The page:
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Archive -> 1905-1914


  • 1905-1914
  • 1905
    July 29: At an Espérance Club party Mary asks Herbert McIlwaine where English songs can be found for the girls to sing. He had read about Cecil Sharp’s Somerset song collecting in the Morning Post the day before and suggests she speak with him. Mary Neal goes to see Cecil Sharp meet who suggests a handful of songs. Cecil Sharp has resigned as Principal at Hampstead Conservatoire. Mary subsequently asks Sharp for dances.
    Oct 2: Mary goes to Oxford and asks William Kimber and cousin to come to London to teach.
    The success of the Espérance Xmas Party at Passmore Edwards Settlement, Mary Ward House on Dec 15 is pivotal moment in the history of the revival. "The result was startling and delightful". Guests suggest songs and dances are re-staged for public performances.

    On April 13, 'An English Pastoral' is staged as a public performance in Small Queen's Hall, in Portland Place (mentioned by Mary in Set To Music). In May Cecil Sharp recommends Mary to Vicar of Minehead and dancing girls. That year, from April-Nov girls travel to Somerset, Devon, Derby, Monmouth, Norfolk, Surrey in addition to 6 London performances.

    Emmeline Pethick Lawrence, now Treasurer of WSPU, is imprisoned in Holloway for the first time. (Between 1906-1912 she is imprisoned 6 times.)

    An extremely busy year. The dances have says Cecil Sharp 'given wings' to the songs and public interest grows. In April, Cecil Sharp hurriedly publishes The Morris Book written in conjunction with Herbert McIlwaine. It is dedicated to 'Espérance Club' and acknowledges help of Florrie Warren (for notation of dance steps) and Mary Neal (for ‘organisation reach’). Between April 22-25, the Espérance Club perform at Shakespeare League, Mansion House and at the St George's Society Festival at Small Queen's Hall. A Sussex HMI Inspector Edward Burrows sees a Stratford Performance of the Espérance Girls and on July 20 the West Sussex Gazette reports 100s teachers meeting in Chichester. The Shakespeare Festival meanwhile turns to Mary as teacher. Mary dedicates Set To Music to Sharp.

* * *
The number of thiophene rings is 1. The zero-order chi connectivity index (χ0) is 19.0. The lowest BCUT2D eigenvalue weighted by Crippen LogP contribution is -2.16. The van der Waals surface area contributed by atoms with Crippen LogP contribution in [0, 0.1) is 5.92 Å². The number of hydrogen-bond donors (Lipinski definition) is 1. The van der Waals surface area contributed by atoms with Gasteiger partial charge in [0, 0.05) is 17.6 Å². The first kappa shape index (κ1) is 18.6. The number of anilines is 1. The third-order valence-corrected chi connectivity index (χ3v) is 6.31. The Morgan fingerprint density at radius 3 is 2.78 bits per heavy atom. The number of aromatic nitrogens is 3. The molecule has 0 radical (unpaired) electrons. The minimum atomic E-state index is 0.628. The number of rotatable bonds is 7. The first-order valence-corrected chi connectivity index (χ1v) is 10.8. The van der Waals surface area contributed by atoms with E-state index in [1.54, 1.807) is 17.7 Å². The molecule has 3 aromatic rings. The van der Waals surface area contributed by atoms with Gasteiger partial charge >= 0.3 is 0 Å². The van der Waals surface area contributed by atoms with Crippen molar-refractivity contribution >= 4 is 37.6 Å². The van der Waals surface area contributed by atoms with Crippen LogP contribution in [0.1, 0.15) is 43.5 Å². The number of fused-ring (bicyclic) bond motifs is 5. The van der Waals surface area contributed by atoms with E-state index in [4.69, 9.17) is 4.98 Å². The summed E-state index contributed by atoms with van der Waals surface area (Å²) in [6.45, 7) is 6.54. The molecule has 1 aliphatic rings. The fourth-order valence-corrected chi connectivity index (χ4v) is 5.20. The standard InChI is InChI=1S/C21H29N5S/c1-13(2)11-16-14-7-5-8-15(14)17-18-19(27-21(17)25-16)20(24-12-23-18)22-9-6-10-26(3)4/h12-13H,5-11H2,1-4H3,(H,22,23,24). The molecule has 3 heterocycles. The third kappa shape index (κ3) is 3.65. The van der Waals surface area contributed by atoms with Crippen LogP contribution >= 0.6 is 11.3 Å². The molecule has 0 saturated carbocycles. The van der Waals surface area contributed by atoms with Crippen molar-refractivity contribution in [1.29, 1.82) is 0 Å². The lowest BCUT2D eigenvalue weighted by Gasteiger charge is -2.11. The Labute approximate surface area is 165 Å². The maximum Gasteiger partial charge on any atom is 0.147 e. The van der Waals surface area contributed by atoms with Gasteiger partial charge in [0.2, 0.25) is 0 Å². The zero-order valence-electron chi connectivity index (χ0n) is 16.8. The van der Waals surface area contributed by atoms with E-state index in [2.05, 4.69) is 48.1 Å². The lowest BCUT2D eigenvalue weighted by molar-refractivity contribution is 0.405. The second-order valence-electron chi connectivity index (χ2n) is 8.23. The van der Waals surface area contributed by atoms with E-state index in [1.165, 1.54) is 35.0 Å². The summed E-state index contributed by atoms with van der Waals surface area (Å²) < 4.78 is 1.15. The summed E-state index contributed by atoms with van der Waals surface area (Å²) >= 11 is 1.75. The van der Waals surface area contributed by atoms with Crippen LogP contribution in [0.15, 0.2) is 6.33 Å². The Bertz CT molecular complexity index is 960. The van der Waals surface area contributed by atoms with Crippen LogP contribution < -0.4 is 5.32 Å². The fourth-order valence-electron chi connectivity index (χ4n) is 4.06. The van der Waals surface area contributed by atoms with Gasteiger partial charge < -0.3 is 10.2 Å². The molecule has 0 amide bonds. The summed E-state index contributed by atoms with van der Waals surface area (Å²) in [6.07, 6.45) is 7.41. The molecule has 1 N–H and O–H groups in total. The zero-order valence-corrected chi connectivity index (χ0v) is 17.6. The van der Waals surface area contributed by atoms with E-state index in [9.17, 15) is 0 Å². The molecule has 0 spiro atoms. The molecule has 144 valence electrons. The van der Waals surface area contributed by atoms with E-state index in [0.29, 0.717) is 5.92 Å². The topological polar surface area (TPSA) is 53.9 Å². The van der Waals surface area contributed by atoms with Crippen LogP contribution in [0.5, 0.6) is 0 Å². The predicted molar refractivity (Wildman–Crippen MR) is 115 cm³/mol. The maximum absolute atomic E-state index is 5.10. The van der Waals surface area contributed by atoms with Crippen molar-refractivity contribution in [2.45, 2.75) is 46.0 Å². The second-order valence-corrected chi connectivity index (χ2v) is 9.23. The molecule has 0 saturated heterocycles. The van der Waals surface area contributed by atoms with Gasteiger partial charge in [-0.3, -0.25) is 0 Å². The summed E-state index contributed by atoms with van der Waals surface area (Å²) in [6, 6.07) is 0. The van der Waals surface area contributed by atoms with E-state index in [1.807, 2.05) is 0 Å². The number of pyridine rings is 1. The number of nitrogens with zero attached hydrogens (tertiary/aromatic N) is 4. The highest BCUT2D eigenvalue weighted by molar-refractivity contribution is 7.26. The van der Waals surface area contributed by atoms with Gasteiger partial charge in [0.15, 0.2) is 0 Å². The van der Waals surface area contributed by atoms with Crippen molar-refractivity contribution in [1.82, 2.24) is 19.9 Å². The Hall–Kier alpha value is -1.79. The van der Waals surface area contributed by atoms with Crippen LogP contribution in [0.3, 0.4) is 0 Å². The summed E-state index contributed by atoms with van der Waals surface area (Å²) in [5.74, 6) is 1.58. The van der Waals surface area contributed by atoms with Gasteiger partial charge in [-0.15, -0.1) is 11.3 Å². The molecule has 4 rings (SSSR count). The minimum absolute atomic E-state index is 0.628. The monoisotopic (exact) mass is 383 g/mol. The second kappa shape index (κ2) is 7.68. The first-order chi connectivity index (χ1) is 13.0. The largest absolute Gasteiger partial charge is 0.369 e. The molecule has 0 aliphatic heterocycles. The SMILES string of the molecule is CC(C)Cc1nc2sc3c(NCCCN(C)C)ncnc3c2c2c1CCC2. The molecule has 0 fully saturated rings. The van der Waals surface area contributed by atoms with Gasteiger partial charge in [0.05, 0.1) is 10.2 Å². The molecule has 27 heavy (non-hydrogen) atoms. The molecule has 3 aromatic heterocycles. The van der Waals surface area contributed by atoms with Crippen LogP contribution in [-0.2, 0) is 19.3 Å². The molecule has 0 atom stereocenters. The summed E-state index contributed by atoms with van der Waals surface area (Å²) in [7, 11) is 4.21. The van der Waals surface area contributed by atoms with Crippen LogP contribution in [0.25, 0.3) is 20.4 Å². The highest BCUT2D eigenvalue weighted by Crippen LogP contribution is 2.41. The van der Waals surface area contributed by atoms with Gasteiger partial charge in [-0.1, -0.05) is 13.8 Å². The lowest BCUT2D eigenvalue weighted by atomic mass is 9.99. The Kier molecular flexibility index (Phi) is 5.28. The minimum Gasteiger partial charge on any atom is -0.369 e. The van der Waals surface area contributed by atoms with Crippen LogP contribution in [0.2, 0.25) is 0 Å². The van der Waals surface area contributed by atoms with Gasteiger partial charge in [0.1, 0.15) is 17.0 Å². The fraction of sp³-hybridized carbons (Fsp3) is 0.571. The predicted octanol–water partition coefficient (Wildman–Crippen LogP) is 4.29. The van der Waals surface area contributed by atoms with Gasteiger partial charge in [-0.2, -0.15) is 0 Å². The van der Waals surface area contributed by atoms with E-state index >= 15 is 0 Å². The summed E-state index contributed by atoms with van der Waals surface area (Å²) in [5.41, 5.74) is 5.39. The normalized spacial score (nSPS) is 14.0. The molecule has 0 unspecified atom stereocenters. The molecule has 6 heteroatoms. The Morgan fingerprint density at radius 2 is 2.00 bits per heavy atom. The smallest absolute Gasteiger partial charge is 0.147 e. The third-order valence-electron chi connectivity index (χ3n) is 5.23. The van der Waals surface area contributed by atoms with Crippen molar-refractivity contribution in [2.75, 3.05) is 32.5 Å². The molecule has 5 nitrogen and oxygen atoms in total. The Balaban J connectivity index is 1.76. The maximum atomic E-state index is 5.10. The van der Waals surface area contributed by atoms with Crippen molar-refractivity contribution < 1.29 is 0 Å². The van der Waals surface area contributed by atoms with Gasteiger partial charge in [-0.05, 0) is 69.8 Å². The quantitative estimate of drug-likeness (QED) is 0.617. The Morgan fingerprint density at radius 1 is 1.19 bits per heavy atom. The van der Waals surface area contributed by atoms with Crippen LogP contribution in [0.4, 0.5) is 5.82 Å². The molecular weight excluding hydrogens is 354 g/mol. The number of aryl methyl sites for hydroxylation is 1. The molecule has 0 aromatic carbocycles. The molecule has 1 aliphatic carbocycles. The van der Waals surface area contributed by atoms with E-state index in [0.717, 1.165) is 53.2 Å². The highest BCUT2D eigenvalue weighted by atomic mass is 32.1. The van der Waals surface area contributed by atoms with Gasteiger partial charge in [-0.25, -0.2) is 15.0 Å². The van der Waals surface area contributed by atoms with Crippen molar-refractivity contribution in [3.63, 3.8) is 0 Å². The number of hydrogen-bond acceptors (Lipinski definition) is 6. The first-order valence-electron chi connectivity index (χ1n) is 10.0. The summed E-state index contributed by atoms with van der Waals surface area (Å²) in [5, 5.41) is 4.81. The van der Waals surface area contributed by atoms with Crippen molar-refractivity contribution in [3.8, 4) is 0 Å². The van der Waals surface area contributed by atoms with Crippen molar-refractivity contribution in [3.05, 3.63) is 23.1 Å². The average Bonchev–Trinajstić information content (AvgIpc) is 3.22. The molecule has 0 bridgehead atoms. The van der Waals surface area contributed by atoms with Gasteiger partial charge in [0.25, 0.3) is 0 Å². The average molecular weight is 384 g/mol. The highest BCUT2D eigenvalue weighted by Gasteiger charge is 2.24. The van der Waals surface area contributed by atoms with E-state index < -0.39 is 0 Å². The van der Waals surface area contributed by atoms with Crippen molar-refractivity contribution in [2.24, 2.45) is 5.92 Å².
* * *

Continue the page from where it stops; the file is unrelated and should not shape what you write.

On Sept 10 Emmeline Pankhurst tears up WSPU constitution. Mary present and appointed to New Committee, along with Emmeline Pethick-Lawrence. Fred Pethick-Lawrence publishes Votes For Women.

    On November 14 a conference at the Goupil Gallery, chaired by Lord Neville Lytton, is organised to take stock of national potential of revival. The preceding day, Punch prints an article to promote conference with a cartoon, which provokes Sharp's first pulling away from Espérance Club activities. Girls have been (says Mary at conference) to Oxford, Stratford, Ilkley, Leamington, St Fagans and elsewhere. The
    28 Nov Programme at Queens Hall can be seen here.

    Suffragette activities increase hugely. On Jan 17 Flora Drummond padlocks herself to railings of 10 Downing St and on March 19, a rally of 7,000 gathers in The Albert Hall followed by one of 30,000 in Hyde Park in June.
    Oct: Rush on Houses of Parliament. Mary earns money from writing for Votes For Women.
    On April 11, Mary writes in Saturday Review she 'has no intention of doing collecting work done so well by Cecil Sharp'.

    Cecil Sharp increased his knowledge of the Morris, and on Nov 10 writes to Lucy Broadwood disassociating himself from Association.  Herbert McIlwaine does not support suffrage movement and comes to agreement with Mary Neal to step down as Musical Director of Club. Clive Carey takes over.

    Trips to Littlehampton and the Green Lady Hostel continue. In Oct, Mary invites Lady Constance Lytton along who is persuaded to join suffrage movement after days spent there with Annie Kenney, amongst others.  This scene is featured in the BBC series made in 1974 Shoulder to Shoulder.